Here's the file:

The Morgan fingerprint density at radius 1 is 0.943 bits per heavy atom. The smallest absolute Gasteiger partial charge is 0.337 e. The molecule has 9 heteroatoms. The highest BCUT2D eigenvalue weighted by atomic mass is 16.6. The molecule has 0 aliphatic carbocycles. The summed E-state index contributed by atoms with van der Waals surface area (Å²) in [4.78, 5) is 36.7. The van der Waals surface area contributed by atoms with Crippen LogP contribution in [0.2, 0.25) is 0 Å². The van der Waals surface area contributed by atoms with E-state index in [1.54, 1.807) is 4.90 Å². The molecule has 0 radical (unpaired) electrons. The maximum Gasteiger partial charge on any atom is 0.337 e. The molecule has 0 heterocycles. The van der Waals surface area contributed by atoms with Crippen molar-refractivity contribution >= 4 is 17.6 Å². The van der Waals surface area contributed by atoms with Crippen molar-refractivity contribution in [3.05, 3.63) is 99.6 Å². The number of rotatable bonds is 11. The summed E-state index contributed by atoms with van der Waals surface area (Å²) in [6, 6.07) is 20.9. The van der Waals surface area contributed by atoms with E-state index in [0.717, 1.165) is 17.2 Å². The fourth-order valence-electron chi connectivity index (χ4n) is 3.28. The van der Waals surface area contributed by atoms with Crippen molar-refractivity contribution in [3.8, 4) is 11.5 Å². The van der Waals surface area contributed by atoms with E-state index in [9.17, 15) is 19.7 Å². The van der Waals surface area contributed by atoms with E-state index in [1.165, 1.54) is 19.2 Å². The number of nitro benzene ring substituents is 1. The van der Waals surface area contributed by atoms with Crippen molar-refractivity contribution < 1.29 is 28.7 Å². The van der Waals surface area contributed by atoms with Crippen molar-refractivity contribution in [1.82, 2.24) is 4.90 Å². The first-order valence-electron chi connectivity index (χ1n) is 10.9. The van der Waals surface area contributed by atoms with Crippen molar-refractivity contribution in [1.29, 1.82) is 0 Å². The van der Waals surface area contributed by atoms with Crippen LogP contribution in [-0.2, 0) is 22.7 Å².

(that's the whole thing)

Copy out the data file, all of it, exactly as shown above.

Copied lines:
The Morgan fingerprint density at radius 1 is 0.943 bits per heavy atom. The smallest absolute Gasteiger partial charge is 0.337 e. The molecule has 9 heteroatoms. The highest BCUT2D eigenvalue weighted by atomic mass is 16.6. The molecule has 0 aliphatic carbocycles. The summed E-state index contributed by atoms with van der Waals surface area (Å²) in [4.78, 5) is 36.7. The van der Waals surface area contributed by atoms with Crippen LogP contribution in [0.2, 0.25) is 0 Å². The van der Waals surface area contributed by atoms with E-state index in [1.54, 1.807) is 4.90 Å². The molecule has 0 radical (unpaired) electrons. The maximum Gasteiger partial charge on any atom is 0.337 e. The molecule has 0 heterocycles. The van der Waals surface area contributed by atoms with Crippen molar-refractivity contribution >= 4 is 17.6 Å². The van der Waals surface area contributed by atoms with Crippen molar-refractivity contribution in [3.05, 3.63) is 99.6 Å². The number of rotatable bonds is 11. The summed E-state index contributed by atoms with van der Waals surface area (Å²) in [6, 6.07) is 20.9. The van der Waals surface area contributed by atoms with E-state index in [0.717, 1.165) is 17.2 Å². The fourth-order valence-electron chi connectivity index (χ4n) is 3.28. The van der Waals surface area contributed by atoms with Crippen molar-refractivity contribution in [3.8, 4) is 11.5 Å². The van der Waals surface area contributed by atoms with E-state index in [9.17, 15) is 19.7 Å². The van der Waals surface area contributed by atoms with E-state index in [1.165, 1.54) is 19.2 Å². The number of nitro benzene ring substituents is 1. The van der Waals surface area contributed by atoms with Crippen molar-refractivity contribution < 1.29 is 28.7 Å². The van der Waals surface area contributed by atoms with Crippen molar-refractivity contribution in [1.82, 2.24) is 4.90 Å². The first-order valence-electron chi connectivity index (χ1n) is 10.9. The van der Waals surface area contributed by atoms with Crippen molar-refractivity contribution in [1.29, 1.82) is 0 Å². The van der Waals surface area contributed by atoms with Crippen LogP contribution in [-0.2, 0) is 22.7 Å².